In 2017 a talented and innovative team of ten elementary educators in AMDSB came together as a Professional Learning Community (PLC) to inquire about how to integrate computational thinking through coding across the curriculum. Our purpose was to help students learn by developing the skill sets they need to be successful today, and in the future. The process of our learning culminated in a curriculum-based resource designed to support teachers and students in K-12 with the integration of computational thinking through coding into their classroom programs. READ THE FULL STORY HERE
What is Coding?
Code is the language that a computer understands. Coding, in the simplest of terms, is telling a computer to do what you want it to do. This begins with breaking a task down into logically sequenced step-by-step commands for the computer to follow. Coding allows users to investigate, problem solve, explore and communicate through discovery, and it is a way to express ideas creatively.
Coding requires computational thinking, which is embedded throughout the Ontario Curriculum. As a result of this, educators can incorporate code into learning for all curriculum areas. The task can consist of journals, interactive stories, literature retells, video, websites, e-mail correspondence, artwork, drama and dance routines, and so on.
~ EduGains, Coding in Elementary
What is Computational Thinking (CT)?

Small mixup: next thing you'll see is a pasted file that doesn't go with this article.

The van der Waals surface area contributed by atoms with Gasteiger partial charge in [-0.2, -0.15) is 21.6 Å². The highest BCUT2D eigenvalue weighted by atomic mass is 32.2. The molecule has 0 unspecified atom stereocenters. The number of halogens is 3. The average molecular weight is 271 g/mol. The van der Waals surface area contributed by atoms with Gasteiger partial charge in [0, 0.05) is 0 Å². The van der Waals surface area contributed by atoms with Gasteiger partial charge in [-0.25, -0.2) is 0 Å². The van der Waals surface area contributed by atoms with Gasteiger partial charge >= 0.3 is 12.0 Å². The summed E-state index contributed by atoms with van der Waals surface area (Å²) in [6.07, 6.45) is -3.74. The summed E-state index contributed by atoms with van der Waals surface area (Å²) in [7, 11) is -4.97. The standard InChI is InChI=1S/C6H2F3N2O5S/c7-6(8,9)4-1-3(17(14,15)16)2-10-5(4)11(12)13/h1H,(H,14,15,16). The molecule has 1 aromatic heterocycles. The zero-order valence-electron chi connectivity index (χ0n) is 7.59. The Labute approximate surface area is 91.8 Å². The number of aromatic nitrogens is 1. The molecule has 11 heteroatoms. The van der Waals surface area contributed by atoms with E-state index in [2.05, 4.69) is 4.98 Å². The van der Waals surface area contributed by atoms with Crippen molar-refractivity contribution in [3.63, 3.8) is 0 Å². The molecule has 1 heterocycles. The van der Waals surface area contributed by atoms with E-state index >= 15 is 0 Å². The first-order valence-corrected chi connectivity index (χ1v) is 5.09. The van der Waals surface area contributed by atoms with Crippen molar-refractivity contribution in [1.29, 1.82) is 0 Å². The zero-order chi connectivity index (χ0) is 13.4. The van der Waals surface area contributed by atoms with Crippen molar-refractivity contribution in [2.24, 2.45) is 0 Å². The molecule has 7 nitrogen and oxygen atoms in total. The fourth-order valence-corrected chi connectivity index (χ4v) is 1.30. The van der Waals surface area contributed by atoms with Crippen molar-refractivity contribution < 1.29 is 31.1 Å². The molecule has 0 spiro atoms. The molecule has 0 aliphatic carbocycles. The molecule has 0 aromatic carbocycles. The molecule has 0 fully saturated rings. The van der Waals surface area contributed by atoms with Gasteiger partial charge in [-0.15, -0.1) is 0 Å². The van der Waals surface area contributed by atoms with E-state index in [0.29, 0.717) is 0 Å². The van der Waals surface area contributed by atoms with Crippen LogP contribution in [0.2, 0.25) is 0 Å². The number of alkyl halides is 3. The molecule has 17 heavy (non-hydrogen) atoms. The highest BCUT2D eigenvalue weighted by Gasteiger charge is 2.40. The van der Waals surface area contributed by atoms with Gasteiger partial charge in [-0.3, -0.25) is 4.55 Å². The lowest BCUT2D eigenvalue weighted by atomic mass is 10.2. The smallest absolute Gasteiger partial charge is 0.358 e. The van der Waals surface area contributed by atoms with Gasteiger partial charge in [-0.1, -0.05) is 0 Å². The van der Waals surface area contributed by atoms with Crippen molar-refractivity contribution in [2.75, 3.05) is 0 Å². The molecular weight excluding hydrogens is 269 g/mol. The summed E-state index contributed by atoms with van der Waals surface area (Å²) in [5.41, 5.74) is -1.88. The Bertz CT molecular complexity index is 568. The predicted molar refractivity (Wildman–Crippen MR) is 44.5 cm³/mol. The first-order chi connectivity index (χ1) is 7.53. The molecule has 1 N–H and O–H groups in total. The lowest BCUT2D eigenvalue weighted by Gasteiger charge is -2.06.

Computational thinking is a set of skills that can be developed by all people, whether you use technology or not, and whether solutions to problems require technology or not. Computational thinking is about how humans think about the world and its’ problems, and how we can solve those problems in a structured way. Computational Thinking is about ideas that inform our technologies, and that lead to the creation of new technologies.
From a numeracy perspective, coding is a form of computational thinking. That is to say, writing code to solve problems requires logical reasoning, spatial awareness, and fundamental principles of mathematics.
Why Should Students Learn to Code?
It’s not about everyone becoming a coder. As we transition in understanding from learning to code to coding to learn, we recognize that “coding” is about teaching kids to first see the world with empathy, find problems within it that are important to them, and design solutions to solve those problems and help others.
Coding provides students with the opportunity to be creative and innovative, and allows them to see computers as more than recreational/gaming devices. The experience of coding offers students engaging opportunities to think critically, collaborate and solve problems. The procedural thinking and computational thinking skills that students develop through coding activities can be applied across the curriculum in any grade. Coding also allows students to understand that failure is essential to learning, and by continually debugging and remixing code, students develop skills like perseverance, tenacity and grit that contribute to the development of learning skills and productive work habits.